Mechanisms of Acute Allergic Reactions

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11 Scopus citations


Abstract: Acute allergic reactions range from mild conditions of local tissue swelling and pruritis to severe multisystem syndromes including asthma, urticaria and/or angioedema, gastrointestinal distress, and vascular collapse. Such reactions share a common pathophysiology characterized by vasodilation and postcapillary permeability, resulting in increased extravasation of fluid within minutes after exposure to an eliciting substance. Smooth muscle contraction of the respiratory or gastrointestinal tracts may also be involved. Most of these changes can be explained by the release of chemical mediators from circulating basophilic leukocytes and tissue mast cells. Human basophils and mast cells can be activated to release chemical mediators by several known pathways: crosslinking by allergens of specific immunoglobulin E antibodies attached to basophils and mast cells; anaphylatoxin formation following immune complex activation of the classical complement pathway; anaphylatoxin formed from direct activation of the alternative complement pathway by negatively charged surfaces; non‐complement, non‐antibody‐mediated direct histamine release; and idiosyncratic mechanisms involving physical exercise, psychological stress, or aspirin intolerance. Any or all of these mechanisms could be operative in patients experiencing acute allergic reactions at the commencement of hemodialysis.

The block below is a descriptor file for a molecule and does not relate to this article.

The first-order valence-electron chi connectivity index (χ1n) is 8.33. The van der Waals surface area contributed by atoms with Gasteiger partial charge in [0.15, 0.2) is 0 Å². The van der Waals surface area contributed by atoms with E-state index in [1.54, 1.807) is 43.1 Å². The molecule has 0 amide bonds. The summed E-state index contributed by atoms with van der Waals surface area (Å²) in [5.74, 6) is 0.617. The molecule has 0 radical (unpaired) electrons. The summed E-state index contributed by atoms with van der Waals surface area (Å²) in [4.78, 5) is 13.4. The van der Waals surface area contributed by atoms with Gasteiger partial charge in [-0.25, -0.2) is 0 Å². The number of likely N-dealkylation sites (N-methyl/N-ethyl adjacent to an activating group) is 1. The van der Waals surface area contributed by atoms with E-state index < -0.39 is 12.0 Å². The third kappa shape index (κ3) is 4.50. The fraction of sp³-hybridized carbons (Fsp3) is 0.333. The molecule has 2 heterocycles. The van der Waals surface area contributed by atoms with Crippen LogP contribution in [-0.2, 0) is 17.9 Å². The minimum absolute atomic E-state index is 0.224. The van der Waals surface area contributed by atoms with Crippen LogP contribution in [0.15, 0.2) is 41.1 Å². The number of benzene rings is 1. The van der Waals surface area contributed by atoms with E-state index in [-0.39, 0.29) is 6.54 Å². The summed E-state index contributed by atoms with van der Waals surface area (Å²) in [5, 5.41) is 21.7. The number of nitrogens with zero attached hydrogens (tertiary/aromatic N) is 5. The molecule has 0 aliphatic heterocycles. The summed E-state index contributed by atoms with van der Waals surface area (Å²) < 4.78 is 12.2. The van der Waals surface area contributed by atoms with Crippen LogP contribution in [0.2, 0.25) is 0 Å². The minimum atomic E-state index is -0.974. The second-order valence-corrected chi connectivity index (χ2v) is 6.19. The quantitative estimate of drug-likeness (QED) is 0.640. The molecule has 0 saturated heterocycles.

Original languageEnglish (US)
Pages (from-to)311-317
Number of pages7
JournalArtificial Organs
Issue number3
StatePublished - Aug 1984


  • Allergic reactions
  • Anaphylactoid
  • Complement
  • Hemodialysis
  • Mechanisms

ASJC Scopus subject areas

  • Bioengineering
  • Medicine (miscellaneous)
  • Biomaterials
  • Biomedical Engineering


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